Minimum quality standards for all New Zealand rental properties will be introduced by the Government after a damp home contributed to the death of a toddler.
The new rental standards won't go as far as a housing warrant of fitness, but will place requirements on landlords to insulate their properties and install smoke alarms, ONE News understands.
Two-year-old Emma-Lita Brown died in August 2014 after experiencing pneumonia-like symptoms that the coroner found was exasperated by a cold and damp Housing New Zealand property.
The home was insulated, as required with all state houses, but the toddler's family couldn't afford to heat it.
The death of Emma-Lita increased pressure for an introduction of a warrant of fitness for private rentals too, but Prime Minister John Key warned that "not only would rents rise but some landlords would pull out".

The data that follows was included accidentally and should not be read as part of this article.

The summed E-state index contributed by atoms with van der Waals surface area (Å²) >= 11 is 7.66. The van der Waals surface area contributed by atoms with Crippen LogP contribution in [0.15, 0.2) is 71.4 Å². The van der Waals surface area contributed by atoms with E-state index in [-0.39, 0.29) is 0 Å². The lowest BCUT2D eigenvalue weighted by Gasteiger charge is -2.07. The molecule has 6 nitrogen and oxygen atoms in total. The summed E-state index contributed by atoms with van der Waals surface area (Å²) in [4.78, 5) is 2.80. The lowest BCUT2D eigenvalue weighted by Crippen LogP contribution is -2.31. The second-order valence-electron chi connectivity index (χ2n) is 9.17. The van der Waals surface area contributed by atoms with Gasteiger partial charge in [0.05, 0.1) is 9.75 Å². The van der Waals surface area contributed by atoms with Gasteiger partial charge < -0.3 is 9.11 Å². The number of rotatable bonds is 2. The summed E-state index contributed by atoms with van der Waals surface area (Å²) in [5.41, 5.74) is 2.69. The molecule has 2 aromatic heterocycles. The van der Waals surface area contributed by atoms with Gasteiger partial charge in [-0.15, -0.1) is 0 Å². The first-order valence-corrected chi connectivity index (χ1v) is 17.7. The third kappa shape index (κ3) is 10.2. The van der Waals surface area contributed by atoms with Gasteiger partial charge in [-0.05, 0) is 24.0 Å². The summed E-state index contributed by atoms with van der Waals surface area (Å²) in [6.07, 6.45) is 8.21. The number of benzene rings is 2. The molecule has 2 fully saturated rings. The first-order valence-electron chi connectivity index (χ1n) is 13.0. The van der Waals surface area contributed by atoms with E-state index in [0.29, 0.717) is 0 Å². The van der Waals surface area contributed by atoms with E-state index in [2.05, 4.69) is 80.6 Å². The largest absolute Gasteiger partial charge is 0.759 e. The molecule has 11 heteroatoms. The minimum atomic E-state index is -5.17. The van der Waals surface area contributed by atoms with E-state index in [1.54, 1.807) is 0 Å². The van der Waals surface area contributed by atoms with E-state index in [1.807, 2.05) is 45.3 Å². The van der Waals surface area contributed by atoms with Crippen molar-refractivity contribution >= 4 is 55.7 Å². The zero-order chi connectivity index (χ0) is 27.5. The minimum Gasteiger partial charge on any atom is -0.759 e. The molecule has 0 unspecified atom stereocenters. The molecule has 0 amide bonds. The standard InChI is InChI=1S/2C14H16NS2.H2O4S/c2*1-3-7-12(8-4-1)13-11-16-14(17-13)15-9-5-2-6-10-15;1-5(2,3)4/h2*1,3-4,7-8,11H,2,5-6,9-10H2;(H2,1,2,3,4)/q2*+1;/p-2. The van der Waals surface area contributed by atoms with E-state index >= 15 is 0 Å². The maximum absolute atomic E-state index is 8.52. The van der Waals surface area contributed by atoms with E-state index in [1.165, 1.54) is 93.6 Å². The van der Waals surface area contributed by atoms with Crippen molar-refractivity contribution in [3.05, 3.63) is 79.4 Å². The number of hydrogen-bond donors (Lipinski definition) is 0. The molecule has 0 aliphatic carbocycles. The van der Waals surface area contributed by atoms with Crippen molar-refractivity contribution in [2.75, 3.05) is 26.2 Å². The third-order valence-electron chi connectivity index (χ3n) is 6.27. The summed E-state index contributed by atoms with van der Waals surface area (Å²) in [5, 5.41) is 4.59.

The Government is expected to unveil a compromise plan in the coming weeks, which would require rentals to have adequate insulations and smoke alarms.
But, landlords would have a grace period to renovate homes and there wouldn't be on-going inspections.
Labour leader Andrew Little was critical of the proposed plan and said "if they only go this far, it's pathetic".
Andrew King, of New Zealand Property Investors Federation, said insulation alone isn't the only answer and that some form of heating subsidy was needed.